I've been at Bluecrew for a month now and one thing I'm actively improving is their continuous integration (CI) strategy. Every team has values around their code and systems. The existential question I ask about each value is this: does CI enforce the value? If not, the value does not exist. You could think of this as an all or nothing CI strategy.
Thoughts on Testing
I first heard about test-driven development (TDD) around 2006-ish and I still hear about it often. TDD encourages you to write effective tests because you always see both states: the failing state and the passing state. This is great but it's easy to write the wrong code for a feature as you learn more about it. Duplicating that exploratory effort on tests is a waste of time.
After many years of building software on small to medium sized teams, I prefer a leaner approach that accomplishes the same goal: something I call spike, test, break, fix.
I wrote an article for Mozilla Hacks about testing React / Redux apps.
- Setting up a test for a Redux connected component is simple:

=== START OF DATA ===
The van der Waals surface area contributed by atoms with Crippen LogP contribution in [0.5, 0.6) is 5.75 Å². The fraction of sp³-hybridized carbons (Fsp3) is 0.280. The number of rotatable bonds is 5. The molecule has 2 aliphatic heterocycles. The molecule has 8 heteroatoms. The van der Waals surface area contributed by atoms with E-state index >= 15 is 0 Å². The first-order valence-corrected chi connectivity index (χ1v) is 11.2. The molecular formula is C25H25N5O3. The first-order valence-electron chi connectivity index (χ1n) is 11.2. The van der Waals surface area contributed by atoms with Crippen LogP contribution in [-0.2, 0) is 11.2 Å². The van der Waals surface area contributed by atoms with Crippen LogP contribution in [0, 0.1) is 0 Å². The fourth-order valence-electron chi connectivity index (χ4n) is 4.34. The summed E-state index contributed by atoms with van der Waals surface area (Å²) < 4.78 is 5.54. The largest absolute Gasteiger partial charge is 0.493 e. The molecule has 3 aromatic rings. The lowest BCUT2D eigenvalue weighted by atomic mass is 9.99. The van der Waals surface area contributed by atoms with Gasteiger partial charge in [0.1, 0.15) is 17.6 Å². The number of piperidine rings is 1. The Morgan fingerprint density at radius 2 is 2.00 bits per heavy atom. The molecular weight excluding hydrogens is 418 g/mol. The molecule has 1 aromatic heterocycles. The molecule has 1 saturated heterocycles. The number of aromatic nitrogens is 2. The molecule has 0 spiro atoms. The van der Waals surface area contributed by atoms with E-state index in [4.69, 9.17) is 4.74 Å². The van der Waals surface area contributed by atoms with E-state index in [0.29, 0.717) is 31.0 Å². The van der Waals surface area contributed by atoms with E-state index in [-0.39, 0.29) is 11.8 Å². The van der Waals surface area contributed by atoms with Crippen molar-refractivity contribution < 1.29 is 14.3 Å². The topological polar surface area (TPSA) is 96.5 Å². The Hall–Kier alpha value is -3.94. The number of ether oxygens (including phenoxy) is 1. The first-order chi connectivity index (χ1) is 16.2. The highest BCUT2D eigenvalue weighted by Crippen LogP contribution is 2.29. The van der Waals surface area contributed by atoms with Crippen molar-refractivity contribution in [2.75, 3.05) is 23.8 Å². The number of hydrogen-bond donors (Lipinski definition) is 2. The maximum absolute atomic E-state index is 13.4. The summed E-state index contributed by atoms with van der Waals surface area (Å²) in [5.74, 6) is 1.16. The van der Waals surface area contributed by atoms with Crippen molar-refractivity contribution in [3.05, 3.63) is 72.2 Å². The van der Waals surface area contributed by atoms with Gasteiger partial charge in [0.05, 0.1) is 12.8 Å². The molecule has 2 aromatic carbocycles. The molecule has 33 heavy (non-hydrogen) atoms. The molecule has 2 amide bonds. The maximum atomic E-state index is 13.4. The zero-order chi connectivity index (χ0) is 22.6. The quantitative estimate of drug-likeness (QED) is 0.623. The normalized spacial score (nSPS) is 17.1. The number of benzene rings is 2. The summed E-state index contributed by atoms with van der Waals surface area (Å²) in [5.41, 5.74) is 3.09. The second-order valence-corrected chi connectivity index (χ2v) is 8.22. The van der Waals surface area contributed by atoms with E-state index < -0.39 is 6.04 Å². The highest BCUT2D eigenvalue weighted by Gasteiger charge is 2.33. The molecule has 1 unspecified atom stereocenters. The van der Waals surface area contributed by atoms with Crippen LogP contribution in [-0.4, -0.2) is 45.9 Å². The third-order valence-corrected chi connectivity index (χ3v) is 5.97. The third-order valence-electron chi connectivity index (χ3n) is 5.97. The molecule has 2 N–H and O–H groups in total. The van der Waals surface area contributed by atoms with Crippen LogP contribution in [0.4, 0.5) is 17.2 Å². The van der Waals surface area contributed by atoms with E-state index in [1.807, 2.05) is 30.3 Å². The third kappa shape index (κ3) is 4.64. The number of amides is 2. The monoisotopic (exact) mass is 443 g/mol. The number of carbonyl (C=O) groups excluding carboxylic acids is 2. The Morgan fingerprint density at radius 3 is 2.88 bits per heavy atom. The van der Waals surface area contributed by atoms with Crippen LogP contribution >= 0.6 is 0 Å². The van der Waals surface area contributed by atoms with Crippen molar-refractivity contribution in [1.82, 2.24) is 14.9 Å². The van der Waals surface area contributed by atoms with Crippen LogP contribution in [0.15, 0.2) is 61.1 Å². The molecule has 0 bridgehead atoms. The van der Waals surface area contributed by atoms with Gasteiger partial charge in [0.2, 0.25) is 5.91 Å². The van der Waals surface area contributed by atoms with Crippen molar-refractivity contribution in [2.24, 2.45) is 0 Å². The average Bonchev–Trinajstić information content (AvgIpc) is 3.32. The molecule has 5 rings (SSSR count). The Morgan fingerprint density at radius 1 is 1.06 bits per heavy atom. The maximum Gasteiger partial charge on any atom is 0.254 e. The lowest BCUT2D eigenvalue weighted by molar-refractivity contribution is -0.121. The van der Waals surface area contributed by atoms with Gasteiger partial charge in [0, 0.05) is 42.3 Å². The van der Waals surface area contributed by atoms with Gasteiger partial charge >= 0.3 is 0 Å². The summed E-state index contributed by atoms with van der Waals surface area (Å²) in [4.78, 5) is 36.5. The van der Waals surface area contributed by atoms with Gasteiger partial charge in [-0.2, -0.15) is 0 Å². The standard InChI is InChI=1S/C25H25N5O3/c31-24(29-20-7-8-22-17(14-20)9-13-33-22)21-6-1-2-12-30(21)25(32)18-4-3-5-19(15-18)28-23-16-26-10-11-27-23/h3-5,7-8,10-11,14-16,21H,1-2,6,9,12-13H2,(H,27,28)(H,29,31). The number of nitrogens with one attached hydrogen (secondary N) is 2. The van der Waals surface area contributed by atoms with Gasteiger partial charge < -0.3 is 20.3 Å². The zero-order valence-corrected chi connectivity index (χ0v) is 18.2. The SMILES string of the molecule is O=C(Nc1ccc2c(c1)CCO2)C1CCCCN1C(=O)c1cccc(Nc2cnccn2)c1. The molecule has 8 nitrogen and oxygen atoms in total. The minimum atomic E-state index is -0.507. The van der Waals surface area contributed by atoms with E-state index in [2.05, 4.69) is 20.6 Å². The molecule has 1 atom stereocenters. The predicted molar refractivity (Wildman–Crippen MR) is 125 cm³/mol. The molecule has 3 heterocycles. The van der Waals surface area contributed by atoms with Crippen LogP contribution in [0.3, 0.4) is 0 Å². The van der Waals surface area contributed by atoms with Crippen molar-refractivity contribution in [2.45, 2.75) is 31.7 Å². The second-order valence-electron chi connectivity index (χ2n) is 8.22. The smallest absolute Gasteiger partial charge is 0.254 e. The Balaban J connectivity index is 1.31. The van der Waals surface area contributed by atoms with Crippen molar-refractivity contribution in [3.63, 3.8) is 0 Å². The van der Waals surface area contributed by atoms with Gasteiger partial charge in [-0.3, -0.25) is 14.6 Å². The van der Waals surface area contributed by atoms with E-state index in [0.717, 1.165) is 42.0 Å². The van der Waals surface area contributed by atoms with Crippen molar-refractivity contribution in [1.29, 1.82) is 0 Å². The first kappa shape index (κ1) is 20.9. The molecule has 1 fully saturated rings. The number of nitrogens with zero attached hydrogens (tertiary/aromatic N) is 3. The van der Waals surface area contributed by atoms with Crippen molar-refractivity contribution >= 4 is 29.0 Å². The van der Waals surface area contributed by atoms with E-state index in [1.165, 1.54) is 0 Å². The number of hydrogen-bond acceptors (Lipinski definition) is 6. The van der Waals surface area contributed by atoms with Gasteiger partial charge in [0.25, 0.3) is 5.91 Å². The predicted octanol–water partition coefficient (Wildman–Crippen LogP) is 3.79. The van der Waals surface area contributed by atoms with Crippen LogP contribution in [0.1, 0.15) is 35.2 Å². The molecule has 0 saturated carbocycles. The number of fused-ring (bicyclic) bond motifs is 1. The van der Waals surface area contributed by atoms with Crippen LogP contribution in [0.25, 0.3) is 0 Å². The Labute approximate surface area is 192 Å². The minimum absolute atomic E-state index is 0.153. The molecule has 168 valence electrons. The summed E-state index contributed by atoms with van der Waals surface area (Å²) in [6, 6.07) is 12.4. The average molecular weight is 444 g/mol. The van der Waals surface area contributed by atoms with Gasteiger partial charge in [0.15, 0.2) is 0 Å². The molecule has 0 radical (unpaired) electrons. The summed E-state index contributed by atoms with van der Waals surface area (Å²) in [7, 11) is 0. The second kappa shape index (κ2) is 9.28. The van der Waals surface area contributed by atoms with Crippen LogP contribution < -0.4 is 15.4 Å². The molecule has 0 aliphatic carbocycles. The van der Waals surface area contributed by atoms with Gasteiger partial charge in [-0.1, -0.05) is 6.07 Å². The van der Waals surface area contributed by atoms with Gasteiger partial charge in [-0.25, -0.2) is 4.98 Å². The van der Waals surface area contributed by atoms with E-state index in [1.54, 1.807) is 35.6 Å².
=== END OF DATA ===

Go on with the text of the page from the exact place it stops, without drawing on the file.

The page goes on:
just dispatch the actions needed to enter a desired state.
There's no need for mock objects or API calls.
If you need to assert that the component dispatches an action
in response to a UI event, you can spy on
- Shallow rendering lets you run fast,
For example, breakage in an
<Icon>component (that might be used all across the app) would not break your entire test suite.
- Testing component interfaces rather than complete end to end coverage
improves encapsulation and makes tests more maintainable.
For example, if the component under test passes an
onSubmitprop to another component, it's better to simulate the integration by calling
otherComponent.prop('onSubmit')(). There's no need to fully mount the other component.
- I recommend using static typing with these testing strategies to ensure all components are integrated correctly.